In addition, after the DT, the divided attention of the perception functions were measured using the WAFG test. This test is based on the paradigm of Zomeren and Brouwer (1994), where according to this model, the central factors of attention include the distinguishing of intensity and selectivity aspects. The intensity aspect of attention integrated alertness and vigilance, while the selectivity aspect included the focused-selective and divided attention.
In the short form of the WAFG Test, the respondent received stimulus on a visual and auditory channel presented in a cross-modal way. They had to respond if the signal on the visual stimulus channel became brighter twice in succession or if that on the auditory stimulus channel became quieter twice in succession. For that, 85 stimuli (visual and auditory) were presented. The easy short form of the WAFG test was chosen, which takes approximately 8 minutes. The stimuli were presented for 1500 ms, while a change took place after 500 ms. There was an interstimulus interval of 1000 ms between stimuli.
Both tests were completed in a warm, quiet and light room before and after the obstacle course. The participants were comfortably seated, and the computer´s screen was adapted to each subject’s eye level. In the test that required sound, the volume of the headphones was chosen by each participant. The instructions were provided at the start of the test and followed independently by the respondent on the screen. The 2 tests included a training mode before starting, completing a familiarization trial before the data collection. The researcher was not required to provide any further explanation. The variables analysed are presented in Table 1.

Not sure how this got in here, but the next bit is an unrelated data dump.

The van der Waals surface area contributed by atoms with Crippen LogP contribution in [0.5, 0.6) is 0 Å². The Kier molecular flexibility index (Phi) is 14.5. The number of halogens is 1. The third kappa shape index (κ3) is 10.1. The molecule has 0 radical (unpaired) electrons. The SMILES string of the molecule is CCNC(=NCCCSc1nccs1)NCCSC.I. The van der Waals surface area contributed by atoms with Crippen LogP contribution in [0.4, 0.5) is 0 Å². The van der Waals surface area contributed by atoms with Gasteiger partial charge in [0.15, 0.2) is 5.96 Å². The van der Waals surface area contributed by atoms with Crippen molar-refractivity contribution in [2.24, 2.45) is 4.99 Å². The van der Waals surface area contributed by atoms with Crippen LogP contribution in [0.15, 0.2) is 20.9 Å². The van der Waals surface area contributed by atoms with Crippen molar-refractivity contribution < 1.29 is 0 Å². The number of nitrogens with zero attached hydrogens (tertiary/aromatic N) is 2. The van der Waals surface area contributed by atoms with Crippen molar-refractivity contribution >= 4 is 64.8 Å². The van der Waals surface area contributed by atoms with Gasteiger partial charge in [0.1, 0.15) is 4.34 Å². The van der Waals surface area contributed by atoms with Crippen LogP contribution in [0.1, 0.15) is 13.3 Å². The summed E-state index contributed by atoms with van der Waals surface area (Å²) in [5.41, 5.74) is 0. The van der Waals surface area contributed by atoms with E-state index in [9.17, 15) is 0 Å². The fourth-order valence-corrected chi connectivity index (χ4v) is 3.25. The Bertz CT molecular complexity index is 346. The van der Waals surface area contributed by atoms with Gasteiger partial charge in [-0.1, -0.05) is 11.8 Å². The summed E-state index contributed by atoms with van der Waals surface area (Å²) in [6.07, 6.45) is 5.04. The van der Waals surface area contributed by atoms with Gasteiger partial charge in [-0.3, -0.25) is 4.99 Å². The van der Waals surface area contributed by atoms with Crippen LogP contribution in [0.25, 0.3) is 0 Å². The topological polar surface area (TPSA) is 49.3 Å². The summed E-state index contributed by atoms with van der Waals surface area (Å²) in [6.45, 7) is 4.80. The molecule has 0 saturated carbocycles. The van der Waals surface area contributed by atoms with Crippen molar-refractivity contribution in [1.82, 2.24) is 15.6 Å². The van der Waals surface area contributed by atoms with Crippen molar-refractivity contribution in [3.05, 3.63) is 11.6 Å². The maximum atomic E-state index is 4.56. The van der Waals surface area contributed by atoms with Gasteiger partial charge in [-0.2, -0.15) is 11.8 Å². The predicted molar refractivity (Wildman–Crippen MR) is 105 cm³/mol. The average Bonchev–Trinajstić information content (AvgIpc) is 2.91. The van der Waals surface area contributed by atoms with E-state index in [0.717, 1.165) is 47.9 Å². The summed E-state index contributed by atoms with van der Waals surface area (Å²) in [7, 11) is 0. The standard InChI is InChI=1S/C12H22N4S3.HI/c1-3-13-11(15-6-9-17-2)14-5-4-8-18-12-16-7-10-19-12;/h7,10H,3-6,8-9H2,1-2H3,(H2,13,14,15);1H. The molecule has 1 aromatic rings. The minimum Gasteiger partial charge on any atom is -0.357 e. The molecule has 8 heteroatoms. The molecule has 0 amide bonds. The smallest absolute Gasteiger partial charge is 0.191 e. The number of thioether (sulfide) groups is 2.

The Obstacle Course
The obstacle course was approximately 1 km from the start to the finish and returned with an altitude slope of 50 meters. The course included the following 6 obstacles:
- Cargo net climb: soldiers climbed up and over a 4.5 meter vertical cargo net.
- Balance log: soldiers had to traverse a balance log without touching the ground with their feet.
- Low crawling: soldiers low-crawled across 15 meters underneath a barbed wire obstacle located 0.5 meters over the ground.
- Steel wire balance: soldiers maintained their balance crossing 7 meters of steel wire. The steel wire was placed 2 meters above the ground. Soldiers had another steel wire at the height of their head to pass the obstacle.
- Underground tunnel: soldiers crawled through a 10-metre-long tunnel.
- Climbing with cord: taking advantage of a natural slope of the terrain, a rope was attached. Soldiers had to climb up the 15-metre slope using that rope. The slope had a gradient of approximately 50º.
Soldiers completed the obstacle course under control and combat conditions as quickly as they could. Before the data collection, each soldier completed the course once by walking to ensure that the itinerary of the course was clear.
SPSS software v.24 (IBM SPSS, Armonk, NY) was used for the data analysis. The variables of the 2 attentional tests were analysed with a repeated measured two-way ANOVA (equipment and fatigue). Tukey’s post hoc test was used whenever significant differences were found. The Kolmogorov–Smirnov test was used to test data normality, and Levene’s test was used to test the homogeneity of variance. Mauchly’s test was used to assess sphericity. In addition, a dependent-samples Student’s t test was used to analyse differences between the control and combat conditions in the obstacle course time and mean HR. The level of significance was set at p<0.05.